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Kansas Politics Takes a National Stage

Kansas rarely makes the national news, which is fine by us and most other Kansans, as it’s usually something embarrassing, but we were intrigued to see the latest development in our state politics on the front page of The Washington Post. The paper reports that Republican Senate majority leader Mitch McConnell is urging Secretary of State Mike Pompeo to come home and run for a Senate seat that’s recently opened up, which is pretty darned intriguing for a number of reasons.
The Senate seats for Kansas are rarely open, as Kansans pragmatically tend to reelect the Republicans with the seniority and significant committee assignments needed to protect the farmers and airplane builders and natural gas drillers and other key components of the state’s economy, but 2020 will be one of those occasions. At the relatively young of age 82 Sen. Pat Roberts has decided to end a locally legendary political career that started way back in the ’60s — that’s the 1960s, although it sometimes seems to have stretched back to the “Bleeding Kansas” days of the 1860s — and there’s already a crowded field of notable Republicans vying to succeed him.
The rumored candidates include former Kansas Secretary of State Kris Kobach, an anti-immigration hard-liner who made a failed effort to prove that at least three million illegal voters robbed President Donald Trump of a popular vote victory in the last presidential election, and wound up losing the last Kansas governor’s race to Democrat Laura Kelly. There’s also former Gov. Jeff Colyer, who took office after wildly unpopular Gov. Sam Brownback resigned to became President Donald Trump’s ambassador for religious freedom, whatever that is, and then lost the Republican gubernatorial nomination by a few hundred votes but probably would have the general election if he’d been nominated. Another frequently mentioned name is Matt Schlapp, who used to be an aide to long-forgotten Fourth District Rep. Todd Tiahrt and has since gained a high profile on Fox News and talk radio as the chairman of the American Conservative Union, and whose wife, Mercedes, is Trump’s director of strategic communications, whatever that is. Such well-regarded state legislators as Rep. Roger Marshall are also reportedly in the running.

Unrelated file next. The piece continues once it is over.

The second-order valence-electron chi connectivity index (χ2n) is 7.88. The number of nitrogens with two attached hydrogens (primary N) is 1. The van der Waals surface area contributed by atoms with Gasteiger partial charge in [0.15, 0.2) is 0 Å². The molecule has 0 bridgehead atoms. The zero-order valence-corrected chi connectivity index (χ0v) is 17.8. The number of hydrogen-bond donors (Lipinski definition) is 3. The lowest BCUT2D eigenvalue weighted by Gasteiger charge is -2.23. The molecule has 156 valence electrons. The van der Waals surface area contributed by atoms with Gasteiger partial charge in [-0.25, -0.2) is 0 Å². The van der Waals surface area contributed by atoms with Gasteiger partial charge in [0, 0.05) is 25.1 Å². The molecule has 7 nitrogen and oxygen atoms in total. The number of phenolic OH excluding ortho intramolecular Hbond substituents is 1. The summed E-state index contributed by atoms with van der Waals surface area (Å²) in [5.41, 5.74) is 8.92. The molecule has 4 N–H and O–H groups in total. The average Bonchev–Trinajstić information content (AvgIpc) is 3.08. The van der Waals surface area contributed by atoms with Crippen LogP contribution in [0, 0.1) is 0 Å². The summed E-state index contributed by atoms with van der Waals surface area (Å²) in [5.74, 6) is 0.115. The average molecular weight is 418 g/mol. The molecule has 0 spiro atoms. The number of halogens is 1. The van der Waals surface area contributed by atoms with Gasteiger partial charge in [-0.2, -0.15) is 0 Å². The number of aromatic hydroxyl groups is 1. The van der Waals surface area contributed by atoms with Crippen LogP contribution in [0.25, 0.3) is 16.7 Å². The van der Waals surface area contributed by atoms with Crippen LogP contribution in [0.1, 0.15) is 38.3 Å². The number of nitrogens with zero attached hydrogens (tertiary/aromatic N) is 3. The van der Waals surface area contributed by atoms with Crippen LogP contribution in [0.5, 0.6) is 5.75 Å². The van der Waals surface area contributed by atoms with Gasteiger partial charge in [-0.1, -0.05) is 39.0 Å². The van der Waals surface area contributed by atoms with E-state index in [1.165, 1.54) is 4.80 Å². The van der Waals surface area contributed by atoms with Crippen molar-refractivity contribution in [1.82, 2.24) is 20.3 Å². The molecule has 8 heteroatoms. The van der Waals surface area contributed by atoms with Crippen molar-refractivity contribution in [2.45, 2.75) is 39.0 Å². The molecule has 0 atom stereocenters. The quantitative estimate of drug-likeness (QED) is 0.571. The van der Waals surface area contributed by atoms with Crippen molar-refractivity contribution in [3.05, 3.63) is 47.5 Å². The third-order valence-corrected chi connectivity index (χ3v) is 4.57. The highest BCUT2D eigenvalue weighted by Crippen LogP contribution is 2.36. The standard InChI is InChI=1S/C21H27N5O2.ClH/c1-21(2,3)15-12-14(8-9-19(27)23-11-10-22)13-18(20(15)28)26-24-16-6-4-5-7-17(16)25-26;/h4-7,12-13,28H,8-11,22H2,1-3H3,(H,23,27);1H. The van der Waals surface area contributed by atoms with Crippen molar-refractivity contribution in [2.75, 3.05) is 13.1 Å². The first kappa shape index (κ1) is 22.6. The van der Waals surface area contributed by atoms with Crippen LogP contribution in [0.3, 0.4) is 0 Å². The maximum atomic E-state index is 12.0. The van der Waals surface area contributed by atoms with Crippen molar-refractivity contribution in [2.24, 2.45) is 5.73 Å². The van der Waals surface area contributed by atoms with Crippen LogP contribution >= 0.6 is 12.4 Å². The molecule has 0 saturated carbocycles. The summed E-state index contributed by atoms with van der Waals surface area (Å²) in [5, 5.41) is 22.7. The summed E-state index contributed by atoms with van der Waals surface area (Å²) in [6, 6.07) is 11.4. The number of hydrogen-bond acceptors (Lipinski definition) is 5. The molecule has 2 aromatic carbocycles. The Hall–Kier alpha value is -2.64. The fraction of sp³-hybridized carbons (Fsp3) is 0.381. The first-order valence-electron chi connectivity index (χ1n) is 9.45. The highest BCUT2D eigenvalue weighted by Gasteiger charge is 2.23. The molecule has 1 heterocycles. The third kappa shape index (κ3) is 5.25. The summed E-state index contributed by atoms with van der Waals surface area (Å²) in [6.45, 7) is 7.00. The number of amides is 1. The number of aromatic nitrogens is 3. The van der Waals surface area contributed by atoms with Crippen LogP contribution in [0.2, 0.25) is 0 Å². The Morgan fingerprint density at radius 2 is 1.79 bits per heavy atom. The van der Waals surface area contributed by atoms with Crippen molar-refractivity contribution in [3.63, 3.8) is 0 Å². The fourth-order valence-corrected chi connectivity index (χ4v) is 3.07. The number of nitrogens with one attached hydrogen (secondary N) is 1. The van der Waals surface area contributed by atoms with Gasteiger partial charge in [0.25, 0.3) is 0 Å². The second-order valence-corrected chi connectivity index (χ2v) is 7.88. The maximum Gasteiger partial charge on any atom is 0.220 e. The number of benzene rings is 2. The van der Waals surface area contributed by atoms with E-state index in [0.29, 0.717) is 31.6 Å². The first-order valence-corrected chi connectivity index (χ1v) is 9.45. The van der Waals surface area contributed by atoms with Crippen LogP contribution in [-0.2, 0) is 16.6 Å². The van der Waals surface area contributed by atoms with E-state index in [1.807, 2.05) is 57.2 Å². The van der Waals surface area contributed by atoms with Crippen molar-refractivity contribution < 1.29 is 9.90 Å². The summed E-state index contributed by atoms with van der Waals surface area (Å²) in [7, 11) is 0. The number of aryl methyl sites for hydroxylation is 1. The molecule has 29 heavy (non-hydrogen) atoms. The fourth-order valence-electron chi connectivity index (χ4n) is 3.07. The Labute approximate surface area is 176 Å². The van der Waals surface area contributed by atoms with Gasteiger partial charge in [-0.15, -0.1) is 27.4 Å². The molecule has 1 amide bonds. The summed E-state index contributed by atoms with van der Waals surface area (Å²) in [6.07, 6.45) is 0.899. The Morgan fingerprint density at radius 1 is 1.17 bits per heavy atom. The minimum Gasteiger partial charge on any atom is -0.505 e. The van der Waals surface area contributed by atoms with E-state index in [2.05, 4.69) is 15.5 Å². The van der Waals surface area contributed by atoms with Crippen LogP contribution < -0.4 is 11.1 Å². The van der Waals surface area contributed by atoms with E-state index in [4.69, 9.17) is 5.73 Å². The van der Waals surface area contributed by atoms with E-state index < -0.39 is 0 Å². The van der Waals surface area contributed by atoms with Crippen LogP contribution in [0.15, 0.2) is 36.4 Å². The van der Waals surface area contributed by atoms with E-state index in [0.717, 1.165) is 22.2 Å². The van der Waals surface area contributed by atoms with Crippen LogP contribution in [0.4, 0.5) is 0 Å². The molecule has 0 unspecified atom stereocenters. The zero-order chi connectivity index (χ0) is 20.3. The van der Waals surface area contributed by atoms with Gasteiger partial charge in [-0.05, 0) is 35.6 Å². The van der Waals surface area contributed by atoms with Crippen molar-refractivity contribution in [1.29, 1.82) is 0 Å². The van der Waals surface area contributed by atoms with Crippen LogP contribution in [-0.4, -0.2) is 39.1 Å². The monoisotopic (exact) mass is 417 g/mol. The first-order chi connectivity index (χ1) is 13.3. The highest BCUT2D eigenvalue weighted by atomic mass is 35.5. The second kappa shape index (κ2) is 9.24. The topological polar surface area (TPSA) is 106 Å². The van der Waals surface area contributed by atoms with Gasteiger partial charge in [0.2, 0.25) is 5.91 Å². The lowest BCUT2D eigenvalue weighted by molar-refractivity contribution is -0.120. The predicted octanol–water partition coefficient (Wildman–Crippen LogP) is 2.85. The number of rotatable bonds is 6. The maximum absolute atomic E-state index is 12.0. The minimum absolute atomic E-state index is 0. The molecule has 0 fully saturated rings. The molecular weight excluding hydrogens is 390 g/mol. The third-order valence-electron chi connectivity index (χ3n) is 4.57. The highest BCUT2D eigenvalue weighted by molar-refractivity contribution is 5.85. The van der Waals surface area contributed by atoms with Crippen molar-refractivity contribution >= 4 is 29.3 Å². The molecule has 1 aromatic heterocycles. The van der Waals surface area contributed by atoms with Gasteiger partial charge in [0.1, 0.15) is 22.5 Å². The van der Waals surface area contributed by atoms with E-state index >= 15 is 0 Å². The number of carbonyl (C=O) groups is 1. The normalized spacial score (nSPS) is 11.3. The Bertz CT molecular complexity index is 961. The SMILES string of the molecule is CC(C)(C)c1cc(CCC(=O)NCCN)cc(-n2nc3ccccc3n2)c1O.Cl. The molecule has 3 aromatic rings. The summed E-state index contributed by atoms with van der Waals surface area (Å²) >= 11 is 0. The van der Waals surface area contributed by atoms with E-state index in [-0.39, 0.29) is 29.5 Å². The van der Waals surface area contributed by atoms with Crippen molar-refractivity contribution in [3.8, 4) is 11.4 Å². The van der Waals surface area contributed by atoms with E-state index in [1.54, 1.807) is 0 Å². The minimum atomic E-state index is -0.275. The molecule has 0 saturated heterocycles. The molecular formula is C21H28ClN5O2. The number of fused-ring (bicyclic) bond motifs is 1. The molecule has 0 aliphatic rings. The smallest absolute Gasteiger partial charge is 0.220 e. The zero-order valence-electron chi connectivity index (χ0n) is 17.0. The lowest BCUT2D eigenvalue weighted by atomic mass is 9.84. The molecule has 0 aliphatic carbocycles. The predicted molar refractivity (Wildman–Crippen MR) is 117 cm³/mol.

Despite such a formidable field, the Republican nomination would be Pompeo’s for the asking, and given that the only time Kansas has ever elected a Democrat to the Senate was for one term back in the Great Depression, the general election would be easy. He’s a first-in-his-class graduate of West Point, a former editor of the Harvard Law Review, a successful entrepreneur in Wichita’s high-tech aerospace industry, and after Tiahrt abandoned his Fourth Congressional seat for an ill-advised and ill-fated Senate run he won four congressional elections by landslide margins. His service as Trump’s director of the Central Intelligence and then Secretary of State have surely endeared him to the Trump-loving sorts of Kansas Republicans, and his occasional differences of opinion with Trump on such important matters as Russia’s meddling in the last presidential election will satisfy the large and growing number of Republicans who are weary of Trump’s generally shoddy character and the endless trade wars that have hard hit the agriculture and aviation sectors and his strange preference for coal over natural gas.
In normal circumstances no savvy politician would rather be a junior Senator from a sparsely populated state rather Secretary of State, but Pompeo is surely savvy enough to know that the Trump administration is not normal circumstances. Pompeo might or might not know what Trump has been saying to Russian dictator Vladimir Putin during the occasional conservations, as Trump keeps it a very closely guarded secret, but in either case Pompeo probably shares our concern it won’t end well. With a presidential resume and presidential ambitions, Pompeo might decide he could make a better run as a centrist junior Senator from Kansas who did his best to warn of Russian meddling and restrain Trump’s worst instincts rather than a hard-line loyalist who went down with the Trump ship.